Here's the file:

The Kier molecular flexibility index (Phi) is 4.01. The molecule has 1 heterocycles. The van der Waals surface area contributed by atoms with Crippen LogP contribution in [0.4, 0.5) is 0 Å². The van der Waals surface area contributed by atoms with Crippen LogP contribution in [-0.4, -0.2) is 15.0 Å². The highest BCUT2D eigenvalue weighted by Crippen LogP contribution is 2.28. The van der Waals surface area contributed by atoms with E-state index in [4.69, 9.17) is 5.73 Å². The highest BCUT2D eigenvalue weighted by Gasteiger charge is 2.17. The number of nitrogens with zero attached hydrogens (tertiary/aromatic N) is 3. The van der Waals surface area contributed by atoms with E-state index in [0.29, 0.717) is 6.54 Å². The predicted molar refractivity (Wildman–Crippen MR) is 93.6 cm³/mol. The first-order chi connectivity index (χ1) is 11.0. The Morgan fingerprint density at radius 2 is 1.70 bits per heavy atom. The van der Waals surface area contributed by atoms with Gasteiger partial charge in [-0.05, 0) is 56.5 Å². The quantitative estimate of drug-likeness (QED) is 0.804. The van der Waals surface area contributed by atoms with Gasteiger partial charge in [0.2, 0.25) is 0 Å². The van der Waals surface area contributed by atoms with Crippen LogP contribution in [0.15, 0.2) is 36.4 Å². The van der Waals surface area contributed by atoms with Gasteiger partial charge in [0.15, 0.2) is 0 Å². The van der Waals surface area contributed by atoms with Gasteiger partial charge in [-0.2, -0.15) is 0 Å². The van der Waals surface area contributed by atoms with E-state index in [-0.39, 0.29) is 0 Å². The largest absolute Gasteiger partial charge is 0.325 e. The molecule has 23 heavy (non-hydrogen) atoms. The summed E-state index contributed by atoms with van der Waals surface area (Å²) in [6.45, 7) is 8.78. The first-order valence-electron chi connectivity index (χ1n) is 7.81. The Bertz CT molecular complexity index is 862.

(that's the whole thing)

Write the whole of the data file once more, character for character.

The Kier molecular flexibility index (Phi) is 4.01. The molecule has 1 heterocycles. The van der Waals surface area contributed by atoms with Crippen LogP contribution in [0.4, 0.5) is 0 Å². The van der Waals surface area contributed by atoms with Crippen LogP contribution in [-0.4, -0.2) is 15.0 Å². The highest BCUT2D eigenvalue weighted by Crippen LogP contribution is 2.28. The van der Waals surface area contributed by atoms with E-state index in [4.69, 9.17) is 5.73 Å². The highest BCUT2D eigenvalue weighted by Gasteiger charge is 2.17. The number of nitrogens with zero attached hydrogens (tertiary/aromatic N) is 3. The van der Waals surface area contributed by atoms with E-state index in [0.29, 0.717) is 6.54 Å². The predicted molar refractivity (Wildman–Crippen MR) is 93.6 cm³/mol. The first-order chi connectivity index (χ1) is 11.0. The Morgan fingerprint density at radius 2 is 1.70 bits per heavy atom. The van der Waals surface area contributed by atoms with Gasteiger partial charge in [-0.05, 0) is 56.5 Å². The quantitative estimate of drug-likeness (QED) is 0.804. The van der Waals surface area contributed by atoms with Gasteiger partial charge in [0.2, 0.25) is 0 Å². The van der Waals surface area contributed by atoms with Crippen LogP contribution in [0.15, 0.2) is 36.4 Å². The van der Waals surface area contributed by atoms with Gasteiger partial charge in [0.15, 0.2) is 0 Å². The van der Waals surface area contributed by atoms with Gasteiger partial charge in [-0.2, -0.15) is 0 Å². The van der Waals surface area contributed by atoms with E-state index in [-0.39, 0.29) is 0 Å². The largest absolute Gasteiger partial charge is 0.325 e. The molecule has 23 heavy (non-hydrogen) atoms. The summed E-state index contributed by atoms with van der Waals surface area (Å²) in [6.45, 7) is 8.78. The first-order valence-electron chi connectivity index (χ1n) is 7.81. The Bertz CT molecular complexity index is 862.